He comforted them by saying, ‘Do not let your hearts be troubled. Trust in God; trust also in me’ (John 14:1). The remedy for their anxiety was faith and trust in God and in the Lord Jesus Christ.
This would not be easy to obtain, so, in John 17, Jesus prayed on their behalf and for all believers through the ages, ‘Holy Father, protect them by the power of your name’ (John 17:11). The apostle Peter, who was to be martyred, could later say, ‘Cast all your anxiety on him because he cares for you’ (1 Peter 5:7).
The apostle Paul was prepared for whatever situation he encountered. ‘I am ready not only to be bound, but also to die in Jerusalem for the name of the Lord Jesus’ (Acts 21:13).
He was not only ready for whatever trial lay ahead, but he also had a sure hope. Addressing Timothy from his prison in Rome, he could say, ‘I have fought the good fight, I have finished the race, I have kept the faith. Now there is in store for me the crown of righteousness, which the Lord, the righteous Judge, will award to me on that day — and not only to me, but also to all who have longed for his appearing’ (2 Timothy 4:7-8).
We have seen how Paul had demonstrated a strong faith in and honour for the name of the Lord Jesus. He had a sure hope in his inheritance in heaven and, above all, a love for both God and man (1 Corinthians 13:13).
If we can face trials with faith in Christ and be a good witness in adverse circumstances, then we can say with Paul that ‘our light and momentary troubles are achieving for us an eternal glory that far outweighs them all’ (2 Corinthians 4:17).
Paul’s secret is revealed in the following verse: ‘So we fix our eyes not on what is seen, but on what is unseen. For what is seen is temporary, but what is unseen is eternal’.
With that perspective on our own situation, the problems which so disturb us will assume their correct proportions; our fears will subside; and if by these trials we can learn through Christ to ‘be still’, then it will have been our ‘best ill’.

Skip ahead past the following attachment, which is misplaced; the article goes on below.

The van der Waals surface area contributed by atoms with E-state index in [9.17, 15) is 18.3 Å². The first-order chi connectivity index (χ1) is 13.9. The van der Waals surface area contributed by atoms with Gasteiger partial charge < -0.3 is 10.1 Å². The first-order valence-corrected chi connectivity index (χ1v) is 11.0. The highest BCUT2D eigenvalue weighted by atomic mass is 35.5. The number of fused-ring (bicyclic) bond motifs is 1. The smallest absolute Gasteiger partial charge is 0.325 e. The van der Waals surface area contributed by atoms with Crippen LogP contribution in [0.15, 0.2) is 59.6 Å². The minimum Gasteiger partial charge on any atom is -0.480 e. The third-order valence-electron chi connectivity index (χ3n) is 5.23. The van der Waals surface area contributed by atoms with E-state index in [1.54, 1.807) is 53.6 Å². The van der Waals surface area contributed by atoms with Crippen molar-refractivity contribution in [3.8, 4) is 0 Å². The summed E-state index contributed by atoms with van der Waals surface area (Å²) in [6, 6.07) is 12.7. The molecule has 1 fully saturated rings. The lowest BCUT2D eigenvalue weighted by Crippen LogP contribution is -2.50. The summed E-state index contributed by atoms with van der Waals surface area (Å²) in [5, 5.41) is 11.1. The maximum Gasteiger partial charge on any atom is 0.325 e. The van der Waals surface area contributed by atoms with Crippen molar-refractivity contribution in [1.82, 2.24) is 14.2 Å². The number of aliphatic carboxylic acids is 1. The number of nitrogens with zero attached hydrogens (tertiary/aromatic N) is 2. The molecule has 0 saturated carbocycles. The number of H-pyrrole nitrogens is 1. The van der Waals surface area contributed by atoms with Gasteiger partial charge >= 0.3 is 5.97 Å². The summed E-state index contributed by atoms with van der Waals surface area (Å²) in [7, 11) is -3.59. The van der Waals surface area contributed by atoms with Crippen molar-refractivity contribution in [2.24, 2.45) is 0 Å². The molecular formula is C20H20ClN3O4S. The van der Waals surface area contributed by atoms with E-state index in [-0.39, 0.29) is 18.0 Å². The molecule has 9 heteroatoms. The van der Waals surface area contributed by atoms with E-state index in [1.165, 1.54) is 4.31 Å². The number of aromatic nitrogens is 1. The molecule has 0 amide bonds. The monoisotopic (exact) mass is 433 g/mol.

Just before he was martyred by being burnt alive, John Bradford could encourage his young fellow martyr John Leaf with these words: ‘Be of good comfort, brother, for we shall have a merry supper with the Lord this night’.
For many years previously, Bradford had spent much time in studying the Scriptures, praying on his knees, and doing good deeds among poor people and prisoners. He was focused on God and eternal issues, and he was given peace and joy to the end. He could say with David, ‘I sought the Lord, and he answered me; he delivered me from all my fears’ (Psalm 34:4).
I too was given an inner peace the day before the dental appointment, in September 2013. I remember walking from the car to the surgery, then talking and answering questions as if in a dream.
When I fully recovered consciousness, I was on a trolley in the Royal Gwent Hospital in Newport. My jaw was aching and most of the tooth was missing. This had never happened before, either to me or the dentist, who assumed I had suffered a mini-stroke.
A scan the following day showed no abnormalities, and I tested myself with the Daily Telegraph cryptic crossword and completed most of it. The next day I was discharged, after being declared fit to drive by the neurologist. Apparently I had transient global amnesia.
Things do not always turn out as we have planned, but I was given peace and strength and family support. It was a great source of comfort to know that God was in control and watches over us, as the Good Shepherd cares for his sheep.
Be still my soul: the waves and winds still
His voice who ruled them while he dwelt
(K. von Schlegel)
Nigel T. Faithfull